The Irish economy is on the up-and-up as manufacturing continued to experience growth in March and again in April, the latest numbers show.According to the Irish Times, “Activity in Ireland’s manufacturing sector increased by 4.7 per cent in March, buoyed by a strong performance from the high-technology and chemical sectors. On an annual basis, production increased by 11.5 percent in the year to March 2014, according to figures from the Central Statistics Office, while in the three-month period January to March, manufacturing output was up 4.8 per cent on the preceding three-month period.”
The primary reason for the increase in March was related to production within high-tech and chemical sectors, specifically pharma products. In addition, food and beverage manufacturing was on the upswing, as well.
For April, FinFacts Ireland reports, “The seasonally adjusted Investec PMI – an indicator designed to provide a single-figure measure of the health of the manufacturing industry – rose for the third successive month in April, posting 56.1 up from 55.5 in the previous month. The latest improvement in business conditions in the sector was sharp, and the strongest since February 2011.”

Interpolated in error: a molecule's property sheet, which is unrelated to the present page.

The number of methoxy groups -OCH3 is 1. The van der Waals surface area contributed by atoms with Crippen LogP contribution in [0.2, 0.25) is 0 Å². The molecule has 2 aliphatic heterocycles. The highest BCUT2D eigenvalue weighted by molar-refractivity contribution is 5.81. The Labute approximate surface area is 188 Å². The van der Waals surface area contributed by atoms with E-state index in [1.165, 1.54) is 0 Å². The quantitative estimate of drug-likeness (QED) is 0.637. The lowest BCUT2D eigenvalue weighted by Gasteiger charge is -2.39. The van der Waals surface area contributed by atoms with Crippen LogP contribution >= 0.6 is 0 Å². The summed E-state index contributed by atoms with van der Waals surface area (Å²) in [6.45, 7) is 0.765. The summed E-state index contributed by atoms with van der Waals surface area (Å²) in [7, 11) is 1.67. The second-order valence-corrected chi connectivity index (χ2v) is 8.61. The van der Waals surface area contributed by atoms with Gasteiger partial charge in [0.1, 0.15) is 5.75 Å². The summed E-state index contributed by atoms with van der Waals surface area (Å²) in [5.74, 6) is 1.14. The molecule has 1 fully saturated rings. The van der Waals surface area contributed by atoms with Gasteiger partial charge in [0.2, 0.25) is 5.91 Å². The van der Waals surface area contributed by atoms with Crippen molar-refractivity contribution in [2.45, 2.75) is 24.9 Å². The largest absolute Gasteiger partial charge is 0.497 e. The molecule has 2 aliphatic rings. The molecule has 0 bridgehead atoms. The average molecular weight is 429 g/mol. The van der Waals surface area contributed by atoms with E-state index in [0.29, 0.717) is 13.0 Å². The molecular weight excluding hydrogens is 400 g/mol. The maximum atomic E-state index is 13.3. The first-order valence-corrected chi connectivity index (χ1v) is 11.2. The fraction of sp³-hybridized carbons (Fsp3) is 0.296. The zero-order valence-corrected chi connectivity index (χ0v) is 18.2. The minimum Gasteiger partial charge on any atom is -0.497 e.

Economists note that the slight rise reflected in the PMI is linked to positive export demand, including an uptick in new orders and a reduction in backlog products. The increased product rate and demand for more exports have led many manufacturers to consider more line staff, having an overall positive impact on the Irish economy.
Officials are closely monitoring the growth and believe it could help close gaps in the country’s budget.
A report by Reuters U.K. notes, “Speaking in Brussels on Monday [May 5], Ireland’s finance minister Michael Noonan said Ireland was on course to meet and could possibly better its target to bring its budget deficit down to 4.8 percent of gross domestic product (GDP) this year.”
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